FRISCO, Texas -- Now that the Cowboys have released Ezekiel Elliott, he finishes his time with the Dallas Cowboys as the third-leading rusher in franchise history. Only Hall of Famers Emmitt Smith and Tony Dorsett have more, proof of an exceptional run for the former first-round pick.
"We're a better franchise because of the example he set for veterans and rookies alike," owner Jerry Jones said in a statement released Wednesday.
Elliott is also a cautionary tale about paying running backs.
Both things can be true.
He was just the fifth rookie to lead the league in rushing since the 1970 merger when he finished with 1,613 yards in 2016. He added another rushing title in 2018. A six-game suspension in 2017 prevented him from rushing for at least 1,000 yards in each of his first three seasons.
Along with quarterback Dak Prescott, he energized the team in 2016 to a 13-3 finish, the best record in the NFC. Two years later, they made it to the divisional round. In 2019, he added six more 100-yard games to his ledger and finished with 1,357 yards.
Just before the start of the 2019 season, Elliott signed a six-year, $90 million extension that included $50 million in guaranteed money. He held out of training camp in order to get his money. The Cowboys eventually gave in.
The decision to make Elliott the highest-paid running back at the time can be panned now, but it made some sense then.
Once the Cowboys took him with the fourth-overall pick in 2016, they were locked into a second contract, provided he performed -- and he performed. A team can’t walk away from a top-five pick after five years, regardless of position.
You can question the wisdom of taking a running back that high. The fallback option that year was cornerback Jalen Ramsey, but the Cowboys felt Elliott could extend Tony Romo’s career by taking pressure off the veteran quarterback the same way running back DeMarco Murray did in 2014.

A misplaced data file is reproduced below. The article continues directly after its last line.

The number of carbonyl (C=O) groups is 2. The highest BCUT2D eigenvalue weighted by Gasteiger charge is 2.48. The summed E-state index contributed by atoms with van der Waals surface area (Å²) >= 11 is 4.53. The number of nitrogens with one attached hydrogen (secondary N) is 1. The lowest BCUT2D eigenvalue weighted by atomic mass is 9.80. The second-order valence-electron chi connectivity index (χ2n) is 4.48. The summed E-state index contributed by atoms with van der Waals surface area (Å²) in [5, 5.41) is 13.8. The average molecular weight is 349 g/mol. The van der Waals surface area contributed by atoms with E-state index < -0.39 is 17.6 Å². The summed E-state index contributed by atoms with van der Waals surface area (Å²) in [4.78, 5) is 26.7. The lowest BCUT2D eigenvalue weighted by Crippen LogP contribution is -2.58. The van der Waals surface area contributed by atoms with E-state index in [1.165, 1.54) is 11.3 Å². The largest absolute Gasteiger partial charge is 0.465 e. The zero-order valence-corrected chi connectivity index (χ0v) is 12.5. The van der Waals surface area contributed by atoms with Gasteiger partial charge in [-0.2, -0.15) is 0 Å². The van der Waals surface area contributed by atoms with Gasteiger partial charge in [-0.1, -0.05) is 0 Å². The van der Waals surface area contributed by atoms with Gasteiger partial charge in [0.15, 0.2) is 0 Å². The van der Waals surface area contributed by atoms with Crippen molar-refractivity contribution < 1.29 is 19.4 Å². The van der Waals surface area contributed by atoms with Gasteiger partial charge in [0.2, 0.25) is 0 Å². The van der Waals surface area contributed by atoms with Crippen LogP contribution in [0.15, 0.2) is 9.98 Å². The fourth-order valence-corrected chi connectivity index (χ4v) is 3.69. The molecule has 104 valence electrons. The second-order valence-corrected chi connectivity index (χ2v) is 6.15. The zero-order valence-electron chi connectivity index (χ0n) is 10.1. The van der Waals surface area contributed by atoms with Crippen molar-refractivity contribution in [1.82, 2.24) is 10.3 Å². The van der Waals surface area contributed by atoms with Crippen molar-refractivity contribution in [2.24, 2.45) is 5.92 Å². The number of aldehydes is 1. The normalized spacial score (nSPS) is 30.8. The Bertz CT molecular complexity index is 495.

Elliott and Romo never played in a regular-season game together because Romo suffered a back injury in the preseason and Prescott never gave up the starting job.
The Cowboys were not unaware of the shelf life of running backs when they signed Elliott to the extension. In fact, you can argue they had it in mind because the guaranteed money in the contract was done by the time Elliott was 27. If being 30 years old was the demarcation line for the drop-off, then the Cowboys felt they were on the right side of the ledger.
It wasn’t necessarily wrong to pay Elliott when they did. He and his agent, Rocky Arceneaux, played the system perfectly and were helped by the fact that the Cowboys could not get Prescott to agree to a long-term deal. The structure of the contract also favored Elliott, since his 2022 guarantees were earned in 2021.
It just didn’t work out.
In 2020, Elliott ran for 979 yards and had just one 100-yard game. In 2021, he was off to a fast start until a partially torn posterior cruciate ligament in his right knee limited his burst. He finished with 1,002 yards in 17 games, gutting it out for the bulk of the season while wearing a brace.
Last season, he ran for a career-low 876 yards but scored 12 touchdowns. He suffered a hyperextended knee against the Detroit Lions, missed two games, and for the first time did not record a 100-yard outing. He remained an excellent short-yardage and goal-line back, as well as a dominant pass-protector.
Running backs, however, are not paid $15 million a year to protect the passer.
Tony Pollard’s ascension and Elliott’s decline coincided. Pollard’s speed and vision led to a Pro Bowl season and the $10.091 million franchise tag. When Pollard was lost to an ankle injury in the playoffs against San Francisco, the Cowboys’ chances of winning were doomed.
And now the Cowboys are faced with a similar contract dilemma with Pollard.
Do they pay him a mega-contract or play out the season on the tag?
How the Elliott extension turned out is probably enough to give the Cowboys pause.